• Two Ways Claim Your High Payouts!
  • The Process
  • FAQ’s

Diamonds

  1. Fill out the form on the right and get your FREE and INSURED appraisal kit.
  2. When you get the kit, fill the postage paid package with your gold, silver, diamonds, platinum, jewelry, watches, coins & rings and drop it in the mail.
  3. We will appraise your package and call you immediately to offer you the highest payout possible!

Diamond Overview

Diamond is renowned as a material with superlative physical qualities, most of which originate from the strong covalent bonding between its atoms. In particular, diamond has the highest hardness and thermal conductivity of any bulk material. Those properties determine the major industrial application of diamond in cutting and polishing tools.

 

Diamond has remarkable optical characteristics. Because of its extremely rigid lattice, it can be contaminated by very few types of impurities, such as boron and nitrogen. Combined with wide transparency, this results in the clear, colorless appearance of most natural diamonds. Small amounts of defects or impurities (about one per million of lattice atoms) color diamond blue (boron), yellow (nitrogen), brown (lattice defects), green (radiation exposure), purple, pink, orange or red. Diamond also has relatively high optical dispersion (ability to disperse light of different colors), which results in its characteristic luster. Excellent optical and mechanical properties, combined with efficient marketing, make diamond the most popular gemstone.

 

Most natural diamonds are formed at high-pressure high-temperature conditions existing at depths of 140 to 190 kilometers (87 to 120 mi) in the Earth mantle. Carbon-containing minerals provide the carbon source, and the growth occurs over periods from 1 billion to 3.3 billion years (25% to 75% of the age of the Earth). Diamonds are brought close to the Earth surface through deep volcanic eruptions by a magma, which cools into igneous rocks known as kimberlites and lamproites. Diamonds can also be produced synthetically in a high-pressure high-temperature process, which approximately simulates the conditions in the Earth mantle. An alternative, and completely different growth technique is chemical vapor deposition. Several non-diamond materials, which include cubic zirconia and silicon carbide and are often called diamond simulants, resemble diamond in appearance and many properties. Special gemological techniques have been developed to distinguish natural and synthetic diamonds and diamond simulants.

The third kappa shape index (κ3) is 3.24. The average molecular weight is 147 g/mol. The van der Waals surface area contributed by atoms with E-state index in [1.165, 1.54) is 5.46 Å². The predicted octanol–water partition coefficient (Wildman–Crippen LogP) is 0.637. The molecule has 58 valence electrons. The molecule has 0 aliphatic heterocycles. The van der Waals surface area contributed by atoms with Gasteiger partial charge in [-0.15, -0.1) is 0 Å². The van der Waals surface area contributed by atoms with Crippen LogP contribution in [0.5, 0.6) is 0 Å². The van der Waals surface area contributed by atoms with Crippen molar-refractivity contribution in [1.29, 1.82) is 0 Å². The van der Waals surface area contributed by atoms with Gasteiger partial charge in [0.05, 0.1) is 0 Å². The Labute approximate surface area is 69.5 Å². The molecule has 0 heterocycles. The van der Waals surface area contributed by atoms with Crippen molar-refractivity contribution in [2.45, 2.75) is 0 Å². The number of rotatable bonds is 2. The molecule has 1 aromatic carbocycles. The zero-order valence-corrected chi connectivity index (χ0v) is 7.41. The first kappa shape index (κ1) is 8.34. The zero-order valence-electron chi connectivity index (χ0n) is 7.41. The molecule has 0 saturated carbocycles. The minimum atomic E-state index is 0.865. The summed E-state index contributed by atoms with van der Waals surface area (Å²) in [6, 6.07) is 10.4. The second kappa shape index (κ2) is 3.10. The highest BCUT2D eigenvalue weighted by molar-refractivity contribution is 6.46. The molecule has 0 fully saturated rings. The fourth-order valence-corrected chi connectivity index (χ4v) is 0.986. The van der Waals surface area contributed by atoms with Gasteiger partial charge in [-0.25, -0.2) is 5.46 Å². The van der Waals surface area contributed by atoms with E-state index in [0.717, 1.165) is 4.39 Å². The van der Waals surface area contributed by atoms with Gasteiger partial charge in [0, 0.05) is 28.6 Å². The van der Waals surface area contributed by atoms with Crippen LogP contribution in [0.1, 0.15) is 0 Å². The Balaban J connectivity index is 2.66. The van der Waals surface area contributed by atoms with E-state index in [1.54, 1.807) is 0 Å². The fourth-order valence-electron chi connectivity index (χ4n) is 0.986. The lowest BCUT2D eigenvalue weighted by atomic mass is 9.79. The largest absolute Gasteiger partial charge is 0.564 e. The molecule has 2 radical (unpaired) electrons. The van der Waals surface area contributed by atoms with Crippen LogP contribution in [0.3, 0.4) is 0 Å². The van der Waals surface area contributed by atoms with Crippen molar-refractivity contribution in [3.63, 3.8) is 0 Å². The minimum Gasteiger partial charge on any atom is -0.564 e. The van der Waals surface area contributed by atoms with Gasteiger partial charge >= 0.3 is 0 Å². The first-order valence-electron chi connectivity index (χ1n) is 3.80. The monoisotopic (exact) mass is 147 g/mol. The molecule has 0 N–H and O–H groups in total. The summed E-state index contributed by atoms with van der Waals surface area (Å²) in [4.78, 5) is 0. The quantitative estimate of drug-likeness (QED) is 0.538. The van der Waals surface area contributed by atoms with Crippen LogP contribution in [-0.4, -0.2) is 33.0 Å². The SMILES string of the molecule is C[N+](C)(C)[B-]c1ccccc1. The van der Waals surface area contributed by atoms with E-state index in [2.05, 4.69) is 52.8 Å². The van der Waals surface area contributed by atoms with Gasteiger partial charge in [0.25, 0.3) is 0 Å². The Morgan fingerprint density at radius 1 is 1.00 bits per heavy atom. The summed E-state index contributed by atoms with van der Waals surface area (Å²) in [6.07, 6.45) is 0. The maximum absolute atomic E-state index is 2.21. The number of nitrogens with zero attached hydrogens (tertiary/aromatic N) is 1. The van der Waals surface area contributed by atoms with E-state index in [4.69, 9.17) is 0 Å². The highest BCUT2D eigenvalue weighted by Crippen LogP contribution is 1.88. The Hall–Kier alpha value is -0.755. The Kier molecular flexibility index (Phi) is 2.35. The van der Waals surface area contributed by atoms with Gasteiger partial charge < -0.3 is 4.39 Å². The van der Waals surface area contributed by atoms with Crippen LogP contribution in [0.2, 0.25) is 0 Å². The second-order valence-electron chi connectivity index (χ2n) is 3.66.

Diamond Characteristics

Diamond is the hardest natural material known, where hardness is defined as resistance to scratching and is graded between 1 (softest) and 10 (hardest) using the Mohs scale of mineral hardness. Diamond has a hardness of 10 (hardest) on this scale. Diamond’s hardness has been known since antiquity, and is the source of its name.

Diamond hardness depends on its purity, crystalline perfection and orientation: hardness is higher for flawless, pure crystals oriented to the direction (along the longest diagonal of the cubic diamond lattice). Therefore, whereas it might be possible to scratch some diamonds with other materials, such as boron nitride, the hardest diamonds can only be scratched by other diamonds and nanocrystalline diamond aggregates.

 

The hardness of diamond contributes to its suitability as a gemstone. Because it can only be scratched by other diamonds, it maintains its polish extremely well. Unlike many other gems, diamonds are well-suited to daily wear because of their resistance to scratching—perhaps contributing to its popularity as the preferred gem in engagement or wedding rings, which are often worn every day.